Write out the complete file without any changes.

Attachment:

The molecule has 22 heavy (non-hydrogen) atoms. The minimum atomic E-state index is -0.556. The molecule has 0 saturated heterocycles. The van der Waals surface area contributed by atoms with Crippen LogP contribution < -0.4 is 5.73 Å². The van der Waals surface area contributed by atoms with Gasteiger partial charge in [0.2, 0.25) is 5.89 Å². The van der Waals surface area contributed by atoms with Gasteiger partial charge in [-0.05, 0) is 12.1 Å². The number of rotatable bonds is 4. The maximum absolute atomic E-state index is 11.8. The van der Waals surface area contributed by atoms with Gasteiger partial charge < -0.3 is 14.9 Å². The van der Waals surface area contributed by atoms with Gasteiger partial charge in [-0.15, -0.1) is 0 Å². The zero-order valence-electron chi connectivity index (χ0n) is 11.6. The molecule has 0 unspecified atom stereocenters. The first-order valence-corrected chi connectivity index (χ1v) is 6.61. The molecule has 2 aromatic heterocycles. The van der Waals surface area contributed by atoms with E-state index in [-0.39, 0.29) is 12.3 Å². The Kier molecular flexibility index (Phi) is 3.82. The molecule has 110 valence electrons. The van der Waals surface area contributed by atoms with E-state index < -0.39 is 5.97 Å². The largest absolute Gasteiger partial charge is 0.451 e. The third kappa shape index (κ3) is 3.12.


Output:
The molecule has 22 heavy (non-hydrogen) atoms. The minimum atomic E-state index is -0.556. The molecule has 0 saturated heterocycles. The van der Waals surface area contributed by atoms with Crippen LogP contribution < -0.4 is 5.73 Å². The van der Waals surface area contributed by atoms with Gasteiger partial charge in [0.2, 0.25) is 5.89 Å². The van der Waals surface area contributed by atoms with Gasteiger partial charge in [-0.05, 0) is 12.1 Å². The number of rotatable bonds is 4. The maximum absolute atomic E-state index is 11.8. The van der Waals surface area contributed by atoms with Gasteiger partial charge < -0.3 is 14.9 Å². The van der Waals surface area contributed by atoms with Gasteiger partial charge in [-0.15, -0.1) is 0 Å². The zero-order valence-electron chi connectivity index (χ0n) is 11.6. The molecule has 0 unspecified atom stereocenters. The first-order valence-corrected chi connectivity index (χ1v) is 6.61. The molecule has 2 aromatic heterocycles. The van der Waals surface area contributed by atoms with E-state index in [-0.39, 0.29) is 12.3 Å². The Kier molecular flexibility index (Phi) is 3.82. The molecule has 110 valence electrons. The van der Waals surface area contributed by atoms with E-state index < -0.39 is 5.97 Å². The largest absolute Gasteiger partial charge is 0.451 e. The third kappa shape index (κ3) is 3.12.